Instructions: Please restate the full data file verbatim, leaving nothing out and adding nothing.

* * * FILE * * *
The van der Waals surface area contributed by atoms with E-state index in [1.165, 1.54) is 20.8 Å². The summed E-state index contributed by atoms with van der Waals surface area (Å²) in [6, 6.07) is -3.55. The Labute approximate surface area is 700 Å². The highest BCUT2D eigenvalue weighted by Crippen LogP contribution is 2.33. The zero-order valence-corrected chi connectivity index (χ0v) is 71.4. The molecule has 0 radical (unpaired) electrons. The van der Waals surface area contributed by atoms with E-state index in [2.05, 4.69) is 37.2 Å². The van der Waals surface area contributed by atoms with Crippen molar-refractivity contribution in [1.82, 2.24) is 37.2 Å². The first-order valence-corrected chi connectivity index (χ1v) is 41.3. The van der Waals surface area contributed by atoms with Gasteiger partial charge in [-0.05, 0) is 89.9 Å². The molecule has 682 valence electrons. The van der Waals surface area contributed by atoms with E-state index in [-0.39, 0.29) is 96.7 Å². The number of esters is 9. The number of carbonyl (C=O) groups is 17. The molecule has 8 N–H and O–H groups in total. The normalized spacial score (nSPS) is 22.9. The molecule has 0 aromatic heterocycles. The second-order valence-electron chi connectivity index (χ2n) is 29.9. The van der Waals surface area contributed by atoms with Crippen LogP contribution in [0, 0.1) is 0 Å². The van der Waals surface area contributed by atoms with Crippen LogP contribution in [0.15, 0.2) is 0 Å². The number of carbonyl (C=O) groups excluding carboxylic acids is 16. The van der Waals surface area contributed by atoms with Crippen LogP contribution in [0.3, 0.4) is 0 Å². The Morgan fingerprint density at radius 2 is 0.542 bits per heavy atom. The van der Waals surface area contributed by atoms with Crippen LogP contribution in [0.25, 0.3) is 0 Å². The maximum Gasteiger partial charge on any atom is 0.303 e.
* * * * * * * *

The van der Waals surface area contributed by atoms with E-state index in [1.165, 1.54) is 20.8 Å². The summed E-state index contributed by atoms with van der Waals surface area (Å²) in [6, 6.07) is -3.55. The Labute approximate surface area is 700 Å². The highest BCUT2D eigenvalue weighted by Crippen LogP contribution is 2.33. The zero-order valence-corrected chi connectivity index (χ0v) is 71.4. The molecule has 0 radical (unpaired) electrons. The van der Waals surface area contributed by atoms with E-state index in [2.05, 4.69) is 37.2 Å². The van der Waals surface area contributed by atoms with Crippen molar-refractivity contribution in [1.82, 2.24) is 37.2 Å². The first-order valence-corrected chi connectivity index (χ1v) is 41.3. The van der Waals surface area contributed by atoms with Gasteiger partial charge in [-0.05, 0) is 89.9 Å². The molecule has 682 valence electrons. The van der Waals surface area contributed by atoms with E-state index in [-0.39, 0.29) is 96.7 Å². The number of esters is 9. The number of carbonyl (C=O) groups is 17. The molecule has 8 N–H and O–H groups in total. The normalized spacial score (nSPS) is 22.9. The molecule has 0 aromatic heterocycles. The second-order valence-electron chi connectivity index (χ2n) is 29.9. The van der Waals surface area contributed by atoms with Crippen LogP contribution in [0, 0.1) is 0 Å². The van der Waals surface area contributed by atoms with Crippen LogP contribution in [0.15, 0.2) is 0 Å². The number of carbonyl (C=O) groups excluding carboxylic acids is 16. The van der Waals surface area contributed by atoms with Crippen LogP contribution in [0.3, 0.4) is 0 Å². The Morgan fingerprint density at radius 2 is 0.542 bits per heavy atom. The van der Waals surface area contributed by atoms with Crippen LogP contribution in [0.25, 0.3) is 0 Å². The maximum Gasteiger partial charge on any atom is 0.303 e.